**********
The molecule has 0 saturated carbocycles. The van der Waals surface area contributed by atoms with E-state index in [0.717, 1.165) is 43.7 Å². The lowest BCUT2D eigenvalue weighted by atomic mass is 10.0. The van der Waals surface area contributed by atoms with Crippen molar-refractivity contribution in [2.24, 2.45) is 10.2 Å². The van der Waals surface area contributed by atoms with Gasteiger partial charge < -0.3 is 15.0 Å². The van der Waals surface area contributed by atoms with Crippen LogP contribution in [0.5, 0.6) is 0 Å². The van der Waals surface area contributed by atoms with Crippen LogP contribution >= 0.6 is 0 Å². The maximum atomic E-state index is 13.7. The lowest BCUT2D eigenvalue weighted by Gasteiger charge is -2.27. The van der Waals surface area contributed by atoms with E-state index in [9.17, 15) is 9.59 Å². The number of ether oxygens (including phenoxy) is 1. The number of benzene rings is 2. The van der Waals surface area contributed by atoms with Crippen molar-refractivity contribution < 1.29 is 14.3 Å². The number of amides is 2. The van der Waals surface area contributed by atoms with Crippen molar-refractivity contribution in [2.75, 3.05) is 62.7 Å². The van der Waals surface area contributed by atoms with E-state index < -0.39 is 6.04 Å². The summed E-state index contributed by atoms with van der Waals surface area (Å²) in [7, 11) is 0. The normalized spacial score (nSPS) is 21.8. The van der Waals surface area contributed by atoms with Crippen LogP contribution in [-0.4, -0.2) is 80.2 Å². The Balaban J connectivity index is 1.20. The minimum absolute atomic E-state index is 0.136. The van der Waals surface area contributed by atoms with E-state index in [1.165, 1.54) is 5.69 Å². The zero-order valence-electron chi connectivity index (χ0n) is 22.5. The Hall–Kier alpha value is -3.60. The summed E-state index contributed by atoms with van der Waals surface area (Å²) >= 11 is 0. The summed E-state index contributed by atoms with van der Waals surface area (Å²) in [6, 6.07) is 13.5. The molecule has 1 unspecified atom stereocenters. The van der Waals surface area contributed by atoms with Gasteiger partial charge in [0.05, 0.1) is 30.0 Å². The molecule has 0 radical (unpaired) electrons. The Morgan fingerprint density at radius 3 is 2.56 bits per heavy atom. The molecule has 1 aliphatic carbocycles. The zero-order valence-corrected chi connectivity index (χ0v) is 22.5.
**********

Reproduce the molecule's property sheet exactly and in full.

The molecule has 0 saturated carbocycles. The van der Waals surface area contributed by atoms with E-state index in [0.717, 1.165) is 43.7 Å². The lowest BCUT2D eigenvalue weighted by atomic mass is 10.0. The van der Waals surface area contributed by atoms with Crippen molar-refractivity contribution in [2.24, 2.45) is 10.2 Å². The van der Waals surface area contributed by atoms with Gasteiger partial charge < -0.3 is 15.0 Å². The van der Waals surface area contributed by atoms with Crippen LogP contribution in [0.5, 0.6) is 0 Å². The van der Waals surface area contributed by atoms with Crippen LogP contribution >= 0.6 is 0 Å². The maximum atomic E-state index is 13.7. The lowest BCUT2D eigenvalue weighted by Gasteiger charge is -2.27. The van der Waals surface area contributed by atoms with E-state index in [9.17, 15) is 9.59 Å². The number of ether oxygens (including phenoxy) is 1. The number of benzene rings is 2. The van der Waals surface area contributed by atoms with Crippen molar-refractivity contribution < 1.29 is 14.3 Å². The number of amides is 2. The van der Waals surface area contributed by atoms with Crippen molar-refractivity contribution in [2.75, 3.05) is 62.7 Å². The van der Waals surface area contributed by atoms with E-state index < -0.39 is 6.04 Å². The summed E-state index contributed by atoms with van der Waals surface area (Å²) in [7, 11) is 0. The normalized spacial score (nSPS) is 21.8. The van der Waals surface area contributed by atoms with Crippen LogP contribution in [-0.4, -0.2) is 80.2 Å². The Balaban J connectivity index is 1.20. The minimum absolute atomic E-state index is 0.136. The van der Waals surface area contributed by atoms with E-state index in [1.165, 1.54) is 5.69 Å². The zero-order valence-electron chi connectivity index (χ0n) is 22.5. The Hall–Kier alpha value is -3.60. The summed E-state index contributed by atoms with van der Waals surface area (Å²) >= 11 is 0. The summed E-state index contributed by atoms with van der Waals surface area (Å²) in [6, 6.07) is 13.5. The molecule has 1 unspecified atom stereocenters. The van der Waals surface area contributed by atoms with Gasteiger partial charge in [0.05, 0.1) is 30.0 Å². The molecule has 0 radical (unpaired) electrons. The Morgan fingerprint density at radius 3 is 2.56 bits per heavy atom. The molecule has 1 aliphatic carbocycles. The zero-order valence-corrected chi connectivity index (χ0v) is 22.5.